If you love, you will grieve—and nothing is more mysteriously central to becoming fully human.
Our culture often makes the bereaved feel alone, isolated, broken, and like they should just “get over it”—this book offers a loving antidote.
Open to any page of Grieving Is Loving and you’ll find something that will instantly help you feel not alone, while honoring the full weight of loss.
This book is comprised of quotations from Bearing the Unbearable, and other sources as well, plus an enormous amount of new material from Dr. Jo. Especially well-suited for the grieving mind that may struggle with concentration, just 30 seconds on any page will empower, hearten, and validate any bereaved person—helping give strength and courage to bear life’s most painful losses.
The Grand Delusion
In The Grand Delusion, bestselling author Steve Hagen drills deeply into the most basic assumptions, strengths, and limitations of religion and belief, philosophy and inquiry, science and technology. In doing so, he shines new light on the great existential questions—Why is there Something rather than Nothing? What does it mean to exist? What is consciousness? What is the nature of truth?—and does so from an entirely unexpected direction.
Ultimately, this book reveals how all of our fundamental questions stem from a single error, a single unwarranted belief—a single Grand Delusion.
The Zen Master’s Dance
A fresh take on how to read Dōgen.
In The Zen Master’s Dance, Jundo Cohen takes us deep into the mind of Master Dōgen—and shows us how to join in the great and intimate dance of the universe. Through fresh translations and sparkling teaching, Cohen opens up for us a new way to read one of Buddhism’s most remarkable spiritual geniuses.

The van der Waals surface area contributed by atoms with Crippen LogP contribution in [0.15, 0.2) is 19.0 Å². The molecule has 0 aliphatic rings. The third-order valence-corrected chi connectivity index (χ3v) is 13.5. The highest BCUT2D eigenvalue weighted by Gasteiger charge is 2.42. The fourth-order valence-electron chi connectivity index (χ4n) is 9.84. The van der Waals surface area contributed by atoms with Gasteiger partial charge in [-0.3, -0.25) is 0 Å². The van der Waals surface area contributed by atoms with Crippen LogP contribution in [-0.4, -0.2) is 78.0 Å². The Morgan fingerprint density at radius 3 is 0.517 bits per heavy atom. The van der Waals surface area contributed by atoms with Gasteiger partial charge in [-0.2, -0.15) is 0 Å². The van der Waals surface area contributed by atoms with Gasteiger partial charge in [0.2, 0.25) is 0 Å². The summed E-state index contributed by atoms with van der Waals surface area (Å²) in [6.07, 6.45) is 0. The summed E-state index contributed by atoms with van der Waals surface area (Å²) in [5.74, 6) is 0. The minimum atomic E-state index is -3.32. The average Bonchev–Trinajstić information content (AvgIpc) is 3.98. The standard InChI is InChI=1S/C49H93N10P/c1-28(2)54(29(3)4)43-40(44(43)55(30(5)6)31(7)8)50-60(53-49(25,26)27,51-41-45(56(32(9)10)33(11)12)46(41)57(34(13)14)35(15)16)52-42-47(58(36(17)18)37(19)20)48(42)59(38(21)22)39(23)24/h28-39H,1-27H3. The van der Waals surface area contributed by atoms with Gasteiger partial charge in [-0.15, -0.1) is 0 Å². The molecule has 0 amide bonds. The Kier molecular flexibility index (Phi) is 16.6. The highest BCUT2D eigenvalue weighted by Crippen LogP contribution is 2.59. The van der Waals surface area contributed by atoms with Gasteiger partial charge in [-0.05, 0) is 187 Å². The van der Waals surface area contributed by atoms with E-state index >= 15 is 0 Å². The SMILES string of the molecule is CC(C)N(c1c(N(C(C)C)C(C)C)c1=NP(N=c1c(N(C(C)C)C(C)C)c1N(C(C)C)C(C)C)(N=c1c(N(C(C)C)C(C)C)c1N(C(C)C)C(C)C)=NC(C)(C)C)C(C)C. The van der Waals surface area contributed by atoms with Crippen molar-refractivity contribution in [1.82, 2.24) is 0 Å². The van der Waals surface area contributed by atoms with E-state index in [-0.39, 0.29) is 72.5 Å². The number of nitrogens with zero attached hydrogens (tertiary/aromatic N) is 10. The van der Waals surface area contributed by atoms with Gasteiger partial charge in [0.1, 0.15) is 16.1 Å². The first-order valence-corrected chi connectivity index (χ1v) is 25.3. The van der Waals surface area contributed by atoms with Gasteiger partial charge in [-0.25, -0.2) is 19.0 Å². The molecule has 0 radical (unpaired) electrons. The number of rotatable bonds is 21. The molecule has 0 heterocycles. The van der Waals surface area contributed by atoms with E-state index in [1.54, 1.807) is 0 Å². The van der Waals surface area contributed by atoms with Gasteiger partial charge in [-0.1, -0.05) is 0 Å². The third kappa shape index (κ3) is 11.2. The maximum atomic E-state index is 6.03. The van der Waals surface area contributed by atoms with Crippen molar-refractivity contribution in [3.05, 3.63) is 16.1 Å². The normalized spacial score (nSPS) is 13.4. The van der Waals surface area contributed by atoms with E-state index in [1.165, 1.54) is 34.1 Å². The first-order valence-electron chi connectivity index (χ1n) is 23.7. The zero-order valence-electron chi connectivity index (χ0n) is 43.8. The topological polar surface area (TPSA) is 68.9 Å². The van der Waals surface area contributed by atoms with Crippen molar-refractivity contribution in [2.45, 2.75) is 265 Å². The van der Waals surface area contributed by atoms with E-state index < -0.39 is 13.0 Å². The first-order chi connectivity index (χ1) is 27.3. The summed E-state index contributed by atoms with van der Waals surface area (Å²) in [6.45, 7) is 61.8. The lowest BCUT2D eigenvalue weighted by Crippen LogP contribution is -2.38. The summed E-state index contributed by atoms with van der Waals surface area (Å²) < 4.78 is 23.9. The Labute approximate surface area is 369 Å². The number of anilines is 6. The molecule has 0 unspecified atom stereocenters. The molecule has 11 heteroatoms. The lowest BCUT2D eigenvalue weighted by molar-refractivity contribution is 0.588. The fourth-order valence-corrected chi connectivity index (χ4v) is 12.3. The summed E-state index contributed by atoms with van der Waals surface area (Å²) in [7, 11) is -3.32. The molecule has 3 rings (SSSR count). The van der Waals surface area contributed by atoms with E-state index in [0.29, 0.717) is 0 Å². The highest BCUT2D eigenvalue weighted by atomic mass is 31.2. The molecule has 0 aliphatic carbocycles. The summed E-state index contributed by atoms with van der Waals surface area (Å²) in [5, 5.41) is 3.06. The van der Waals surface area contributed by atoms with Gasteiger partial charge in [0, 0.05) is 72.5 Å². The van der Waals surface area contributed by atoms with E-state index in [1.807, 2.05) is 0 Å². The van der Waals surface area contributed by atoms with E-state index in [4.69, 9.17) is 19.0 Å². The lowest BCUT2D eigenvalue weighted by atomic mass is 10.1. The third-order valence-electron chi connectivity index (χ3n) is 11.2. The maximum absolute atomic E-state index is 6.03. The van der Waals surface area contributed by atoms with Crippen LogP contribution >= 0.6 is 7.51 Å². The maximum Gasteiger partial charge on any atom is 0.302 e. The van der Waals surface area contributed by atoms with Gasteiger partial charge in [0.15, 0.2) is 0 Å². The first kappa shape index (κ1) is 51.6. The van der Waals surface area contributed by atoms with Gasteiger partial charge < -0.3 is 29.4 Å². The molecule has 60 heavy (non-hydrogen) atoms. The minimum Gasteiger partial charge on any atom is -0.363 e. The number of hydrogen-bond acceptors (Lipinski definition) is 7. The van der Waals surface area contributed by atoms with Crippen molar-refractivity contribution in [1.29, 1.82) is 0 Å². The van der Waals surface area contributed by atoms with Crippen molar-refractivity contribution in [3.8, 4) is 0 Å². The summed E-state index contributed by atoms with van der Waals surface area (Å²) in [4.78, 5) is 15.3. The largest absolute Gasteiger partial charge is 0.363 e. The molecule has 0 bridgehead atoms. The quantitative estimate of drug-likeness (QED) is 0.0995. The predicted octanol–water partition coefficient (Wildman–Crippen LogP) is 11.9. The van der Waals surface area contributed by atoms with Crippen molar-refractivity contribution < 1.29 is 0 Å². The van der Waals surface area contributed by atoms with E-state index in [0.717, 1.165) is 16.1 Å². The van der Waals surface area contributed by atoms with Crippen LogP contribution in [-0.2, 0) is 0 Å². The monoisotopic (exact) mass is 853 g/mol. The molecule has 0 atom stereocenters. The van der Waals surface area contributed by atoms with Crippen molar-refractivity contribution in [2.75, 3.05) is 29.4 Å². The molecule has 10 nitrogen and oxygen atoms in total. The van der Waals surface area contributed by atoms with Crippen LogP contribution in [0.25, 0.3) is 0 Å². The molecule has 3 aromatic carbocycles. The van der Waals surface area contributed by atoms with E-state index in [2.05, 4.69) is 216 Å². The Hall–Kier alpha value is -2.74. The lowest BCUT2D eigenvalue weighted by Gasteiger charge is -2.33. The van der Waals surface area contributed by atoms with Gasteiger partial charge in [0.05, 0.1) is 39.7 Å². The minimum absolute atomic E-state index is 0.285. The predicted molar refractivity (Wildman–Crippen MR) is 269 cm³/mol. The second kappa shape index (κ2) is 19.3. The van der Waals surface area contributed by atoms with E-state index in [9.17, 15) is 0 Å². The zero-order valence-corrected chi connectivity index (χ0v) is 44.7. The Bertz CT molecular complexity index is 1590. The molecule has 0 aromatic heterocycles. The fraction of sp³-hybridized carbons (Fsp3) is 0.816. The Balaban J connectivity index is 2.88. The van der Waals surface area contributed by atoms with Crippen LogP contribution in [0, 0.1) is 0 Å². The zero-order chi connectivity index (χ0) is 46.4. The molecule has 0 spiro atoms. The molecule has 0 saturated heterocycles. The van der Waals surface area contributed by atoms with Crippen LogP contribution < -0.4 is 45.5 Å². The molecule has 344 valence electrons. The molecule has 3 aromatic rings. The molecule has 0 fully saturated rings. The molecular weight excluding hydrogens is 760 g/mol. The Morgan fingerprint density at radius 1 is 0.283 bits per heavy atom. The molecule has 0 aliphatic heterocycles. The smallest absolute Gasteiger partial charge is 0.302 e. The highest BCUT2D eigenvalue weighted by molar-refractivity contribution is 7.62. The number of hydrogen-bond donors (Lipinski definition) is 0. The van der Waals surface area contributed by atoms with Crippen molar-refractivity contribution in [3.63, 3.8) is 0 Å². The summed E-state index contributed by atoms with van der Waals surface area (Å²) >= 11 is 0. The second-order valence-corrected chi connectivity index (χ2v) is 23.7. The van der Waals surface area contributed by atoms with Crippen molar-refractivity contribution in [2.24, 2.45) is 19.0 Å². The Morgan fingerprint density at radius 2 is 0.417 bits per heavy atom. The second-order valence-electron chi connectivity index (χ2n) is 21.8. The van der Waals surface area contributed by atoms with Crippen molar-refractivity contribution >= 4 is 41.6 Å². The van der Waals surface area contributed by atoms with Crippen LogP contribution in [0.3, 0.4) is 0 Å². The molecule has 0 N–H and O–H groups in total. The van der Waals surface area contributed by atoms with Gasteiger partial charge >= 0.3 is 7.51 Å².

Zen and Psychotherapy
This book is an intimate dialogue that examines the interplay of emotional and spiritual development through the lens of Zen Buddhism and psychotherapy. Zen and Psychotherapy artfully illuminates the intrinsic connections between the two practices, and demonstrates how the traditions can be complementary in helping to live a truly fulfilled and contented life.
Zen teacher and psychologist Joseph Bobrow deftly shows how the major themes of trauma, attachment, emotional communication, and emotional regulation play out in the context of Zen and of psychotherapeutic practice, and how, in concert, both provide a comprehensive, interactive model of fully functioning human life.
Sometimes forgiveness can feel unfathomable, unreachable, or even just plain wrong. Inspiring Forgiveness throws wide open the doors of possibility within the human heart with the wise words of philosophers, writers, poets, and great thinkers from across centuries and continents. Each offering can serve as a guidepost along the path to bringing greater forgiveness into our lives. This book also tells the stories of real-world people—from the Dalai Lama to Congressman John Lewis and more—whose lives were changed forever by forgiveness, including for themselves. Just bearing witness to these experiences can itself be transformative.
One wise teacher quoted in this book, Pema Chödrön, offers a simple practice for cultivating forgiveness: “First we acknowledge what we feel—shame, revenge, embarrassment, remorse. Then we forgive ourselves for being human. Each moment is an opportunity to make a fresh start.” This book is a collection of those moments.
Barbara Bonner’s Inspiring Forgiveness consists of twelve true stories of people who have endured great pain at the hands of others and have found a way to open themselves to forgiveness in its many forms. Each story is followed by extraordinary poems that speak to forgiveness, and the book contains a collection of over 100 inspiring quotations.
The Zen of R2-D2
Did you ever wonder why R2-D2 is
- always calm and cool under pressure,
- the key to the rebellion’s survival, and
- the one who never fails to save the day?
Could it be because he’s secretly a Zen master?
Discover your inner R2—and the truth about who you really are!
This delightful and illuminating romp unfolds in the form of a fictional dialogue between the author—a die-hard Star Wars devotee with a deep connection to Zen—and two cosplayers dressed as C-3PO and R2-D2 who insist on being called by their character names. Along the way, you’ll come to see what everyone’s favorite astromech can teach us about peace, happiness, and life’s true meaning.
Sculpting the Buddha Within
Sculpting the Buddha Within is the first major biography of Shinjo Ito, the founder of the Shinnyo-en tradition of Buddhism and one of the twentieth century’s most innovative spiritual teachers. Ito was schooled in Shingon, the millennium-old esoteric Buddhism of Japan, and used that as the basis for developing a unique lay practice grounded in the principles and concepts of the Mahayana version of the Nirvana Sutra.